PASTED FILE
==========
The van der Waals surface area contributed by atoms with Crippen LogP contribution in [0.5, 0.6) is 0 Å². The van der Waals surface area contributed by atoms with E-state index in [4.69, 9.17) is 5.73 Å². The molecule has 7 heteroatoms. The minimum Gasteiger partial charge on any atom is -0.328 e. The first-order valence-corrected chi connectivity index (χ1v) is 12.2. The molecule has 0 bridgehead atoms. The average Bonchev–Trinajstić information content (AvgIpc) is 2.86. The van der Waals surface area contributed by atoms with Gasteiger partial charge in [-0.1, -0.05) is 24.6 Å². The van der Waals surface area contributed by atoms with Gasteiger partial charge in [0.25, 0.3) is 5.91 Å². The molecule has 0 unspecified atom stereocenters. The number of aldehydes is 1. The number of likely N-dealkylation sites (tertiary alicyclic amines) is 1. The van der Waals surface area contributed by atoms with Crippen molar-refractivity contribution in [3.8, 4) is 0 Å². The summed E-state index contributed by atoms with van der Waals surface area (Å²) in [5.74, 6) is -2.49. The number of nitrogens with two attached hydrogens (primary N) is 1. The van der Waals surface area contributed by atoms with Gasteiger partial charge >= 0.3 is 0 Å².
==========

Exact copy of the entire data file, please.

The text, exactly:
The van der Waals surface area contributed by atoms with Crippen LogP contribution in [0.5, 0.6) is 0 Å². The van der Waals surface area contributed by atoms with E-state index in [4.69, 9.17) is 5.73 Å². The molecule has 7 heteroatoms. The minimum Gasteiger partial charge on any atom is -0.328 e. The first-order valence-corrected chi connectivity index (χ1v) is 12.2. The molecule has 0 bridgehead atoms. The average Bonchev–Trinajstić information content (AvgIpc) is 2.86. The van der Waals surface area contributed by atoms with Gasteiger partial charge in [-0.1, -0.05) is 24.6 Å². The van der Waals surface area contributed by atoms with Gasteiger partial charge in [0.25, 0.3) is 5.91 Å². The molecule has 0 unspecified atom stereocenters. The number of aldehydes is 1. The number of likely N-dealkylation sites (tertiary alicyclic amines) is 1. The van der Waals surface area contributed by atoms with Crippen molar-refractivity contribution in [3.8, 4) is 0 Å². The summed E-state index contributed by atoms with van der Waals surface area (Å²) in [5.74, 6) is -2.49. The number of nitrogens with two attached hydrogens (primary N) is 1. The van der Waals surface area contributed by atoms with Gasteiger partial charge >= 0.3 is 0 Å².